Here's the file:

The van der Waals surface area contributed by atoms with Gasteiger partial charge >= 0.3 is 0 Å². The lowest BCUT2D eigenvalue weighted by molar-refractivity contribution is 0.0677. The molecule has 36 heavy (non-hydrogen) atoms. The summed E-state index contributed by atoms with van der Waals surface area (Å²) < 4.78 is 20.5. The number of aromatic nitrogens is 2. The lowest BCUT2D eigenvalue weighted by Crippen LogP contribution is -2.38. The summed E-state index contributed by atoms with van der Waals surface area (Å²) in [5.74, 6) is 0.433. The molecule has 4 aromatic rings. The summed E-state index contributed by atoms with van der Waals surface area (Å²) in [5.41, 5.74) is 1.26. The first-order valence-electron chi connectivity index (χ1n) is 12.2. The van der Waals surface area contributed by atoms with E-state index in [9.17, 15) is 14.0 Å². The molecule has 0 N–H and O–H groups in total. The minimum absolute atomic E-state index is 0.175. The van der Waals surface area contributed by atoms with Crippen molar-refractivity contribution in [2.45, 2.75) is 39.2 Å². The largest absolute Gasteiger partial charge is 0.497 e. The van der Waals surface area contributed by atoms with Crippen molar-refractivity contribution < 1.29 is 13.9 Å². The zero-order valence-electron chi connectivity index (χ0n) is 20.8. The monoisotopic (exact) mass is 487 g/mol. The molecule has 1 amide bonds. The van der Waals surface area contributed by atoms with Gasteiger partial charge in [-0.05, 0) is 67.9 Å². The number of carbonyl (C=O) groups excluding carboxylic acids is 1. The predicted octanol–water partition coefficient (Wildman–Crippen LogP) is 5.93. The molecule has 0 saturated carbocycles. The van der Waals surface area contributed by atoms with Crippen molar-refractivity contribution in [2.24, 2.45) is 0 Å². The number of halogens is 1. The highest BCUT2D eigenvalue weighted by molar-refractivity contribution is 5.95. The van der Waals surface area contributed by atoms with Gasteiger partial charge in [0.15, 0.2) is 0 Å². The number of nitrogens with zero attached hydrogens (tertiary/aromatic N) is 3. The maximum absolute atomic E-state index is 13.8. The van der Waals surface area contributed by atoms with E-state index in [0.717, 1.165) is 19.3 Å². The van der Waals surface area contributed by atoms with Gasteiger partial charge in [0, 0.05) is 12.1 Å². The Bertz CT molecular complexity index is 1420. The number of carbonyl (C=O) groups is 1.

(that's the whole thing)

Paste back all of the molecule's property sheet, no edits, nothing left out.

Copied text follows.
The van der Waals surface area contributed by atoms with Gasteiger partial charge >= 0.3 is 0 Å². The lowest BCUT2D eigenvalue weighted by molar-refractivity contribution is 0.0677. The molecule has 36 heavy (non-hydrogen) atoms. The summed E-state index contributed by atoms with van der Waals surface area (Å²) < 4.78 is 20.5. The number of aromatic nitrogens is 2. The lowest BCUT2D eigenvalue weighted by Crippen LogP contribution is -2.38. The summed E-state index contributed by atoms with van der Waals surface area (Å²) in [5.74, 6) is 0.433. The molecule has 4 aromatic rings. The summed E-state index contributed by atoms with van der Waals surface area (Å²) in [5.41, 5.74) is 1.26. The first-order valence-electron chi connectivity index (χ1n) is 12.2. The van der Waals surface area contributed by atoms with E-state index in [9.17, 15) is 14.0 Å². The molecule has 0 N–H and O–H groups in total. The minimum absolute atomic E-state index is 0.175. The van der Waals surface area contributed by atoms with Crippen molar-refractivity contribution in [2.45, 2.75) is 39.2 Å². The largest absolute Gasteiger partial charge is 0.497 e. The van der Waals surface area contributed by atoms with Crippen molar-refractivity contribution < 1.29 is 13.9 Å². The zero-order valence-electron chi connectivity index (χ0n) is 20.8. The monoisotopic (exact) mass is 487 g/mol. The molecule has 1 amide bonds. The van der Waals surface area contributed by atoms with Gasteiger partial charge in [-0.05, 0) is 67.9 Å². The number of carbonyl (C=O) groups excluding carboxylic acids is 1. The predicted octanol–water partition coefficient (Wildman–Crippen LogP) is 5.93. The molecule has 0 saturated carbocycles. The van der Waals surface area contributed by atoms with Crippen molar-refractivity contribution in [2.24, 2.45) is 0 Å². The number of halogens is 1. The highest BCUT2D eigenvalue weighted by molar-refractivity contribution is 5.95. The van der Waals surface area contributed by atoms with Gasteiger partial charge in [0.15, 0.2) is 0 Å². The number of nitrogens with zero attached hydrogens (tertiary/aromatic N) is 3. The maximum absolute atomic E-state index is 13.8. The van der Waals surface area contributed by atoms with E-state index in [0.717, 1.165) is 19.3 Å². The van der Waals surface area contributed by atoms with Gasteiger partial charge in [0, 0.05) is 12.1 Å². The Bertz CT molecular complexity index is 1420. The number of carbonyl (C=O) groups is 1.